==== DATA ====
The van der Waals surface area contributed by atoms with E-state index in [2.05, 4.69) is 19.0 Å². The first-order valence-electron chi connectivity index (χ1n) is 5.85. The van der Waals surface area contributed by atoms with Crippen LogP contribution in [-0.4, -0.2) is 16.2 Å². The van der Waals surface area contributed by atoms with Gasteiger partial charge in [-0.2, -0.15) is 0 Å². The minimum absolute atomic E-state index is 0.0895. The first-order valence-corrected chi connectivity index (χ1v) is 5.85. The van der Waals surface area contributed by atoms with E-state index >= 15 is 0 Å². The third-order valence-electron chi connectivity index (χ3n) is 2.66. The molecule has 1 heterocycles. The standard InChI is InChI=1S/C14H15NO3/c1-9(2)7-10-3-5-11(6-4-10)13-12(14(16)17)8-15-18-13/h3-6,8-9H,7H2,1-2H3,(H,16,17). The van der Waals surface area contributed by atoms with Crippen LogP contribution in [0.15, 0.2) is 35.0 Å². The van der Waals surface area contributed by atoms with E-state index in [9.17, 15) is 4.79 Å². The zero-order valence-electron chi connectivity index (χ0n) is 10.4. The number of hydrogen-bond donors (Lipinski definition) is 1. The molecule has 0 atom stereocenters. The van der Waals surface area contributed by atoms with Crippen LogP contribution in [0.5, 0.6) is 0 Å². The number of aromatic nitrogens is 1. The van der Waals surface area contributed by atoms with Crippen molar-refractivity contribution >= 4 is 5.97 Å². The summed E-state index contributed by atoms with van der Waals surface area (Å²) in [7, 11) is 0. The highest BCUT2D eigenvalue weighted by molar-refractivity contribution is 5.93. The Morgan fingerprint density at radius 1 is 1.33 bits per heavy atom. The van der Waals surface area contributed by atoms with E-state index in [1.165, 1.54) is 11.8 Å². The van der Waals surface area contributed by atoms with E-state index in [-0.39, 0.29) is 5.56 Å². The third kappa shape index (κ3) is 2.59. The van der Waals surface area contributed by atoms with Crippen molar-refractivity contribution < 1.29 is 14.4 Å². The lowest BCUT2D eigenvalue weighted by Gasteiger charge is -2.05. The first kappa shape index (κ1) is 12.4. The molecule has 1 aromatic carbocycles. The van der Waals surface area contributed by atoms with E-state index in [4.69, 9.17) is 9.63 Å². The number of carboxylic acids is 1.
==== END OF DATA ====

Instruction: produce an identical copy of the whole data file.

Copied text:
The van der Waals surface area contributed by atoms with E-state index in [2.05, 4.69) is 19.0 Å². The first-order valence-electron chi connectivity index (χ1n) is 5.85. The van der Waals surface area contributed by atoms with Crippen LogP contribution in [-0.4, -0.2) is 16.2 Å². The van der Waals surface area contributed by atoms with Gasteiger partial charge in [-0.2, -0.15) is 0 Å². The minimum absolute atomic E-state index is 0.0895. The first-order valence-corrected chi connectivity index (χ1v) is 5.85. The van der Waals surface area contributed by atoms with E-state index >= 15 is 0 Å². The third-order valence-electron chi connectivity index (χ3n) is 2.66. The molecule has 1 heterocycles. The standard InChI is InChI=1S/C14H15NO3/c1-9(2)7-10-3-5-11(6-4-10)13-12(14(16)17)8-15-18-13/h3-6,8-9H,7H2,1-2H3,(H,16,17). The van der Waals surface area contributed by atoms with Crippen LogP contribution in [0.15, 0.2) is 35.0 Å². The van der Waals surface area contributed by atoms with E-state index in [9.17, 15) is 4.79 Å². The zero-order valence-electron chi connectivity index (χ0n) is 10.4. The number of hydrogen-bond donors (Lipinski definition) is 1. The molecule has 0 atom stereocenters. The van der Waals surface area contributed by atoms with Crippen LogP contribution in [0.5, 0.6) is 0 Å². The number of aromatic nitrogens is 1. The van der Waals surface area contributed by atoms with Crippen molar-refractivity contribution >= 4 is 5.97 Å². The summed E-state index contributed by atoms with van der Waals surface area (Å²) in [7, 11) is 0. The highest BCUT2D eigenvalue weighted by molar-refractivity contribution is 5.93. The Morgan fingerprint density at radius 1 is 1.33 bits per heavy atom. The van der Waals surface area contributed by atoms with E-state index in [1.165, 1.54) is 11.8 Å². The van der Waals surface area contributed by atoms with E-state index in [-0.39, 0.29) is 5.56 Å². The third kappa shape index (κ3) is 2.59. The van der Waals surface area contributed by atoms with Crippen molar-refractivity contribution < 1.29 is 14.4 Å². The lowest BCUT2D eigenvalue weighted by Gasteiger charge is -2.05. The first kappa shape index (κ1) is 12.4. The molecule has 1 aromatic carbocycles. The van der Waals surface area contributed by atoms with E-state index in [4.69, 9.17) is 9.63 Å². The number of carboxylic acids is 1.